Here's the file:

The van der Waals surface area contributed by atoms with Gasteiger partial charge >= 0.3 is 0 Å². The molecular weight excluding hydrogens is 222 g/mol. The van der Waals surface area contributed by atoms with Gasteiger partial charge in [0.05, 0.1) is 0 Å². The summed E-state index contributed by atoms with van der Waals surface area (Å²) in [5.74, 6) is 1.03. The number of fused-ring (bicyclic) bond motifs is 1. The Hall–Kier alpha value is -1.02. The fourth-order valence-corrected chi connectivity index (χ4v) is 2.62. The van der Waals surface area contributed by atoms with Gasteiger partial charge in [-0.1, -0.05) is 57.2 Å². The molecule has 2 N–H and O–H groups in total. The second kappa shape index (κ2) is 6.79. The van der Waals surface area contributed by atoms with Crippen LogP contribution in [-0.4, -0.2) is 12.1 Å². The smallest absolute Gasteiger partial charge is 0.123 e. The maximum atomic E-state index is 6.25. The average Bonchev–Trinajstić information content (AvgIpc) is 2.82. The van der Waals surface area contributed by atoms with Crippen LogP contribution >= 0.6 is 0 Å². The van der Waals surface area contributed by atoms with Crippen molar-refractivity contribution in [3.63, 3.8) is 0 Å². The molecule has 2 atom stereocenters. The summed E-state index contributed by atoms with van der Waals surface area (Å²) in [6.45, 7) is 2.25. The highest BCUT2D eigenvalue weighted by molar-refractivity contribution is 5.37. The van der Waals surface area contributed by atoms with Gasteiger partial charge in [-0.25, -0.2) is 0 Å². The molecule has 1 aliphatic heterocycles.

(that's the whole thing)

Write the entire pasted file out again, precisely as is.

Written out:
The van der Waals surface area contributed by atoms with Gasteiger partial charge >= 0.3 is 0 Å². The molecular weight excluding hydrogens is 222 g/mol. The van der Waals surface area contributed by atoms with Gasteiger partial charge in [0.05, 0.1) is 0 Å². The summed E-state index contributed by atoms with van der Waals surface area (Å²) in [5.74, 6) is 1.03. The number of fused-ring (bicyclic) bond motifs is 1. The Hall–Kier alpha value is -1.02. The fourth-order valence-corrected chi connectivity index (χ4v) is 2.62. The van der Waals surface area contributed by atoms with Gasteiger partial charge in [-0.1, -0.05) is 57.2 Å². The molecule has 2 N–H and O–H groups in total. The second kappa shape index (κ2) is 6.79. The van der Waals surface area contributed by atoms with Crippen LogP contribution in [-0.4, -0.2) is 12.1 Å². The smallest absolute Gasteiger partial charge is 0.123 e. The maximum atomic E-state index is 6.25. The average Bonchev–Trinajstić information content (AvgIpc) is 2.82. The van der Waals surface area contributed by atoms with Crippen LogP contribution >= 0.6 is 0 Å². The van der Waals surface area contributed by atoms with Crippen molar-refractivity contribution in [3.63, 3.8) is 0 Å². The molecule has 2 atom stereocenters. The summed E-state index contributed by atoms with van der Waals surface area (Å²) in [6.45, 7) is 2.25. The highest BCUT2D eigenvalue weighted by molar-refractivity contribution is 5.37. The van der Waals surface area contributed by atoms with Gasteiger partial charge in [-0.25, -0.2) is 0 Å². The molecule has 1 aliphatic heterocycles.